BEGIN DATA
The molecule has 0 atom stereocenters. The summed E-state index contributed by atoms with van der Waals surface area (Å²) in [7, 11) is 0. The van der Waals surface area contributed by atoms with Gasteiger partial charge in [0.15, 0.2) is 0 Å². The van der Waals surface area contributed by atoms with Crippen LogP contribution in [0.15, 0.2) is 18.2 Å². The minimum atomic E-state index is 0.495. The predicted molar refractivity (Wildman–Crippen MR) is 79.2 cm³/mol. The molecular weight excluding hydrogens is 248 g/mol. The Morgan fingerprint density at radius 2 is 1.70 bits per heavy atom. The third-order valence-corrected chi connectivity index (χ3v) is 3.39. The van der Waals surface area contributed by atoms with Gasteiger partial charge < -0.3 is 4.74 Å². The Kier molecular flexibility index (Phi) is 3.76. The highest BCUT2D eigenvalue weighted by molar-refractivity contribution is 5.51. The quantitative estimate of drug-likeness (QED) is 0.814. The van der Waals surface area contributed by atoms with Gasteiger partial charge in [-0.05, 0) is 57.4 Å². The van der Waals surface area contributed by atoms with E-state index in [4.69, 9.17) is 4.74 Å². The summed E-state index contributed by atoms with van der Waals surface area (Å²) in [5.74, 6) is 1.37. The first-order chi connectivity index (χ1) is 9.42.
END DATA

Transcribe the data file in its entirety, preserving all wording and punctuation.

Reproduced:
The molecule has 0 atom stereocenters. The summed E-state index contributed by atoms with van der Waals surface area (Å²) in [7, 11) is 0. The van der Waals surface area contributed by atoms with Gasteiger partial charge in [0.15, 0.2) is 0 Å². The van der Waals surface area contributed by atoms with Crippen LogP contribution in [0.15, 0.2) is 18.2 Å². The minimum atomic E-state index is 0.495. The predicted molar refractivity (Wildman–Crippen MR) is 79.2 cm³/mol. The molecular weight excluding hydrogens is 248 g/mol. The Morgan fingerprint density at radius 2 is 1.70 bits per heavy atom. The third-order valence-corrected chi connectivity index (χ3v) is 3.39. The van der Waals surface area contributed by atoms with Gasteiger partial charge < -0.3 is 4.74 Å². The Kier molecular flexibility index (Phi) is 3.76. The highest BCUT2D eigenvalue weighted by molar-refractivity contribution is 5.51. The quantitative estimate of drug-likeness (QED) is 0.814. The van der Waals surface area contributed by atoms with Gasteiger partial charge in [-0.05, 0) is 57.4 Å². The van der Waals surface area contributed by atoms with E-state index in [4.69, 9.17) is 4.74 Å². The summed E-state index contributed by atoms with van der Waals surface area (Å²) in [5.74, 6) is 1.37. The first-order chi connectivity index (χ1) is 9.42.